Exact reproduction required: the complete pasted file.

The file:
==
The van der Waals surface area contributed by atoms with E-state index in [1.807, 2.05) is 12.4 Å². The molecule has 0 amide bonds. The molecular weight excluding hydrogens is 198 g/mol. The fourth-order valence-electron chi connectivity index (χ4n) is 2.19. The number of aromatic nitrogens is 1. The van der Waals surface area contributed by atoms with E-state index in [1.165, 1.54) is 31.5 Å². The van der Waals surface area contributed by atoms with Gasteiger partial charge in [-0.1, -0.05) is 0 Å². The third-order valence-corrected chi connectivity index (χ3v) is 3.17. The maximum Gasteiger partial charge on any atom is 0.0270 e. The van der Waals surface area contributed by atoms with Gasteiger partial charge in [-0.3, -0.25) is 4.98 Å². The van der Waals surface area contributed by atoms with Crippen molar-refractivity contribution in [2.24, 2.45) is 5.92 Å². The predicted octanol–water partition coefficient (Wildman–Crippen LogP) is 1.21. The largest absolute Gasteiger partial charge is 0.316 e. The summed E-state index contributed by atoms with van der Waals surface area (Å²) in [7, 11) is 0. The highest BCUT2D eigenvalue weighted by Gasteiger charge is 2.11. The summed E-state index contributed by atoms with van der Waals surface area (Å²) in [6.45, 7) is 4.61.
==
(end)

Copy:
The van der Waals surface area contributed by atoms with E-state index in [1.807, 2.05) is 12.4 Å². The molecule has 0 amide bonds. The molecular weight excluding hydrogens is 198 g/mol. The fourth-order valence-electron chi connectivity index (χ4n) is 2.19. The number of aromatic nitrogens is 1. The van der Waals surface area contributed by atoms with E-state index in [1.165, 1.54) is 31.5 Å². The van der Waals surface area contributed by atoms with Gasteiger partial charge in [-0.1, -0.05) is 0 Å². The third-order valence-corrected chi connectivity index (χ3v) is 3.17. The maximum Gasteiger partial charge on any atom is 0.0270 e. The van der Waals surface area contributed by atoms with Gasteiger partial charge in [-0.3, -0.25) is 4.98 Å². The van der Waals surface area contributed by atoms with Crippen molar-refractivity contribution in [2.24, 2.45) is 5.92 Å². The predicted octanol–water partition coefficient (Wildman–Crippen LogP) is 1.21. The largest absolute Gasteiger partial charge is 0.316 e. The summed E-state index contributed by atoms with van der Waals surface area (Å²) in [7, 11) is 0. The highest BCUT2D eigenvalue weighted by Gasteiger charge is 2.11. The summed E-state index contributed by atoms with van der Waals surface area (Å²) in [6.45, 7) is 4.61.